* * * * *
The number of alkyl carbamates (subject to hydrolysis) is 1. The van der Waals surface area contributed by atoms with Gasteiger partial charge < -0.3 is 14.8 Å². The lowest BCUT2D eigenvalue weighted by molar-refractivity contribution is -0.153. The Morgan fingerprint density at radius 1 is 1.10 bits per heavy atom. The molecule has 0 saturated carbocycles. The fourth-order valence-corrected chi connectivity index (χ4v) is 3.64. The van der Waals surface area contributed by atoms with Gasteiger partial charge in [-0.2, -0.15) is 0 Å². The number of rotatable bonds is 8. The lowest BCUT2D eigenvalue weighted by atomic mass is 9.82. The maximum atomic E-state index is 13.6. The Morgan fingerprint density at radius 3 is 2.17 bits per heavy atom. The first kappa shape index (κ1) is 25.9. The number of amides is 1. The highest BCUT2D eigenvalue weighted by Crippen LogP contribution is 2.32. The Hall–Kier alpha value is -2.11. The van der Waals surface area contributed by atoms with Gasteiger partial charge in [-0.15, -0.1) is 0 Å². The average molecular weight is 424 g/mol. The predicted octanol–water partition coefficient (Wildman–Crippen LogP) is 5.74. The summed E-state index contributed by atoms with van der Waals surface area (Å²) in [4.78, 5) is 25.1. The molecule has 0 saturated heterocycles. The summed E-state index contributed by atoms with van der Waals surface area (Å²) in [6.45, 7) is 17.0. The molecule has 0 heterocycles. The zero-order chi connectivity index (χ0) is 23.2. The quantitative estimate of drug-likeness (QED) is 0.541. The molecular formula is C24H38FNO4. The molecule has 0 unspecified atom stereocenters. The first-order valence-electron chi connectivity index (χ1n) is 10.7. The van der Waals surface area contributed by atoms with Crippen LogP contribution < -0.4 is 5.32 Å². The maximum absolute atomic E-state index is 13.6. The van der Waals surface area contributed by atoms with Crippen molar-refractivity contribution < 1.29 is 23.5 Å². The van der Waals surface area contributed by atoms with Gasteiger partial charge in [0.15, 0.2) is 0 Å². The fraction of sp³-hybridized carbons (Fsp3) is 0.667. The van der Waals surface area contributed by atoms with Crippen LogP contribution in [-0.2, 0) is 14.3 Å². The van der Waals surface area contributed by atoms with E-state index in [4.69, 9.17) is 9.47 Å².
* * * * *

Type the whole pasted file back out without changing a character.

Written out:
The number of alkyl carbamates (subject to hydrolysis) is 1. The van der Waals surface area contributed by atoms with Gasteiger partial charge < -0.3 is 14.8 Å². The lowest BCUT2D eigenvalue weighted by molar-refractivity contribution is -0.153. The Morgan fingerprint density at radius 1 is 1.10 bits per heavy atom. The molecule has 0 saturated carbocycles. The fourth-order valence-corrected chi connectivity index (χ4v) is 3.64. The van der Waals surface area contributed by atoms with Gasteiger partial charge in [-0.2, -0.15) is 0 Å². The number of rotatable bonds is 8. The lowest BCUT2D eigenvalue weighted by atomic mass is 9.82. The maximum atomic E-state index is 13.6. The Morgan fingerprint density at radius 3 is 2.17 bits per heavy atom. The first kappa shape index (κ1) is 25.9. The number of amides is 1. The highest BCUT2D eigenvalue weighted by Crippen LogP contribution is 2.32. The Hall–Kier alpha value is -2.11. The van der Waals surface area contributed by atoms with Gasteiger partial charge in [-0.15, -0.1) is 0 Å². The average molecular weight is 424 g/mol. The predicted octanol–water partition coefficient (Wildman–Crippen LogP) is 5.74. The summed E-state index contributed by atoms with van der Waals surface area (Å²) in [4.78, 5) is 25.1. The molecule has 0 saturated heterocycles. The summed E-state index contributed by atoms with van der Waals surface area (Å²) in [6.45, 7) is 17.0. The molecule has 0 heterocycles. The zero-order chi connectivity index (χ0) is 23.2. The quantitative estimate of drug-likeness (QED) is 0.541. The molecular formula is C24H38FNO4. The molecule has 0 unspecified atom stereocenters. The first-order valence-electron chi connectivity index (χ1n) is 10.7. The van der Waals surface area contributed by atoms with Crippen LogP contribution < -0.4 is 5.32 Å². The maximum absolute atomic E-state index is 13.6. The van der Waals surface area contributed by atoms with Crippen molar-refractivity contribution < 1.29 is 23.5 Å². The van der Waals surface area contributed by atoms with Gasteiger partial charge in [0.15, 0.2) is 0 Å². The fraction of sp³-hybridized carbons (Fsp3) is 0.667. The van der Waals surface area contributed by atoms with Crippen LogP contribution in [-0.2, 0) is 14.3 Å². The van der Waals surface area contributed by atoms with E-state index in [4.69, 9.17) is 9.47 Å².